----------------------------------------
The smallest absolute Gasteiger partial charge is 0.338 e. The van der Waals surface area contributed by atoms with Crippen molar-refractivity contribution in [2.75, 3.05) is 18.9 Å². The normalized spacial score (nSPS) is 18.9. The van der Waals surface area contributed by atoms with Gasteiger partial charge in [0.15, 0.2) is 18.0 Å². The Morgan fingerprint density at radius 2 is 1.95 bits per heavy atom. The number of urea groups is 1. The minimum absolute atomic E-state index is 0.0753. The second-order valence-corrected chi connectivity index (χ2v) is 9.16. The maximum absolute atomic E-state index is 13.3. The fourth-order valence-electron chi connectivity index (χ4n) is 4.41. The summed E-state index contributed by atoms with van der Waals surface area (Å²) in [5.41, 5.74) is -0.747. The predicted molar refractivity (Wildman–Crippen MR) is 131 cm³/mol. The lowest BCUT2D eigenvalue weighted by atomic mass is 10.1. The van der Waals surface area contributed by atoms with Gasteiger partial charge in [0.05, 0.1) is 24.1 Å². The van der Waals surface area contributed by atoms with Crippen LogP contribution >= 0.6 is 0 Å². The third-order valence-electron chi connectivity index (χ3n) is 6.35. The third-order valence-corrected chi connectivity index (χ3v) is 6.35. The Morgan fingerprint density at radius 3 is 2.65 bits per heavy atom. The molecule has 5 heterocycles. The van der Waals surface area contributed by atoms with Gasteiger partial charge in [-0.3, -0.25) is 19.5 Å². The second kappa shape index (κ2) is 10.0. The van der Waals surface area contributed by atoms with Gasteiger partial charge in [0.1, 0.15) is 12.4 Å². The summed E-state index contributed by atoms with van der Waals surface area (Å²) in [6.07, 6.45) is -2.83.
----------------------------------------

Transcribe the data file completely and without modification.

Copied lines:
The smallest absolute Gasteiger partial charge is 0.338 e. The van der Waals surface area contributed by atoms with Crippen molar-refractivity contribution in [2.75, 3.05) is 18.9 Å². The normalized spacial score (nSPS) is 18.9. The van der Waals surface area contributed by atoms with Gasteiger partial charge in [0.15, 0.2) is 18.0 Å². The Morgan fingerprint density at radius 2 is 1.95 bits per heavy atom. The number of urea groups is 1. The minimum absolute atomic E-state index is 0.0753. The second-order valence-corrected chi connectivity index (χ2v) is 9.16. The maximum absolute atomic E-state index is 13.3. The fourth-order valence-electron chi connectivity index (χ4n) is 4.41. The summed E-state index contributed by atoms with van der Waals surface area (Å²) in [5.41, 5.74) is -0.747. The predicted molar refractivity (Wildman–Crippen MR) is 131 cm³/mol. The lowest BCUT2D eigenvalue weighted by atomic mass is 10.1. The van der Waals surface area contributed by atoms with Gasteiger partial charge in [0.05, 0.1) is 24.1 Å². The van der Waals surface area contributed by atoms with Crippen LogP contribution >= 0.6 is 0 Å². The third-order valence-electron chi connectivity index (χ3n) is 6.35. The third-order valence-corrected chi connectivity index (χ3v) is 6.35. The Morgan fingerprint density at radius 3 is 2.65 bits per heavy atom. The molecule has 5 heterocycles. The van der Waals surface area contributed by atoms with Gasteiger partial charge in [-0.3, -0.25) is 19.5 Å². The second kappa shape index (κ2) is 10.0. The van der Waals surface area contributed by atoms with Gasteiger partial charge in [0.1, 0.15) is 12.4 Å². The summed E-state index contributed by atoms with van der Waals surface area (Å²) in [6.07, 6.45) is -2.83.